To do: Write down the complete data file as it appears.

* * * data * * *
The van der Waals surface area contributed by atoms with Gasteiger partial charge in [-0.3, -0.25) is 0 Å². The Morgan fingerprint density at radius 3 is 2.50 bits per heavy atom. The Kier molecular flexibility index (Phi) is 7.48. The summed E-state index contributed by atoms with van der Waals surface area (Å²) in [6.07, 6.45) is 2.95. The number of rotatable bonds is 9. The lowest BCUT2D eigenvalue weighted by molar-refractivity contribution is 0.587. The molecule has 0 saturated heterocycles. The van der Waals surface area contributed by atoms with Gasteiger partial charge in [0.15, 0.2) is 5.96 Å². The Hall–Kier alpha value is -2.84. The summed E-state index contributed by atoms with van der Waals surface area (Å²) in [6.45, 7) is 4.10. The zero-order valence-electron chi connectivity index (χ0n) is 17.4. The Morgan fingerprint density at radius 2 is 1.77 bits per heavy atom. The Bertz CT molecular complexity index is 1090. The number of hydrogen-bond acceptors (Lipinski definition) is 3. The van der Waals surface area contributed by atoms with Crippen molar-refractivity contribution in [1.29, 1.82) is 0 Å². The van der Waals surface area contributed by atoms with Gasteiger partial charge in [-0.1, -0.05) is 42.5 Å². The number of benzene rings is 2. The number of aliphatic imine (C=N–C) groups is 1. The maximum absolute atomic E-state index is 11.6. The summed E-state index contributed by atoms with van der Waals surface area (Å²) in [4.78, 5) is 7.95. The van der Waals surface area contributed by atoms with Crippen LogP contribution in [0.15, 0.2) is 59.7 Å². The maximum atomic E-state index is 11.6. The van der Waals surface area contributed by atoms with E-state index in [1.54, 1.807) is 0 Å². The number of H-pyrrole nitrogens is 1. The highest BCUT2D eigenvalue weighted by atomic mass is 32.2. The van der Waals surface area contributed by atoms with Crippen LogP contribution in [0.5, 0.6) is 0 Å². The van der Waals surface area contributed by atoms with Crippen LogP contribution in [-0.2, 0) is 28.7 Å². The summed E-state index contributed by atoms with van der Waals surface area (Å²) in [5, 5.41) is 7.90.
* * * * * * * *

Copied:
The van der Waals surface area contributed by atoms with Gasteiger partial charge in [-0.3, -0.25) is 0 Å². The Morgan fingerprint density at radius 3 is 2.50 bits per heavy atom. The Kier molecular flexibility index (Phi) is 7.48. The summed E-state index contributed by atoms with van der Waals surface area (Å²) in [6.07, 6.45) is 2.95. The number of rotatable bonds is 9. The lowest BCUT2D eigenvalue weighted by molar-refractivity contribution is 0.587. The molecule has 0 saturated heterocycles. The van der Waals surface area contributed by atoms with Gasteiger partial charge in [0.15, 0.2) is 5.96 Å². The Hall–Kier alpha value is -2.84. The summed E-state index contributed by atoms with van der Waals surface area (Å²) in [6.45, 7) is 4.10. The zero-order valence-electron chi connectivity index (χ0n) is 17.4. The Morgan fingerprint density at radius 2 is 1.77 bits per heavy atom. The Bertz CT molecular complexity index is 1090. The number of hydrogen-bond acceptors (Lipinski definition) is 3. The van der Waals surface area contributed by atoms with Crippen molar-refractivity contribution in [1.29, 1.82) is 0 Å². The van der Waals surface area contributed by atoms with Gasteiger partial charge in [-0.1, -0.05) is 42.5 Å². The number of benzene rings is 2. The number of aliphatic imine (C=N–C) groups is 1. The maximum absolute atomic E-state index is 11.6. The summed E-state index contributed by atoms with van der Waals surface area (Å²) in [4.78, 5) is 7.95. The van der Waals surface area contributed by atoms with Crippen LogP contribution in [0.15, 0.2) is 59.7 Å². The maximum atomic E-state index is 11.6. The van der Waals surface area contributed by atoms with E-state index in [1.54, 1.807) is 0 Å². The number of H-pyrrole nitrogens is 1. The highest BCUT2D eigenvalue weighted by atomic mass is 32.2. The van der Waals surface area contributed by atoms with Crippen LogP contribution in [0.5, 0.6) is 0 Å². The van der Waals surface area contributed by atoms with Crippen LogP contribution in [-0.2, 0) is 28.7 Å². The summed E-state index contributed by atoms with van der Waals surface area (Å²) in [5, 5.41) is 7.90.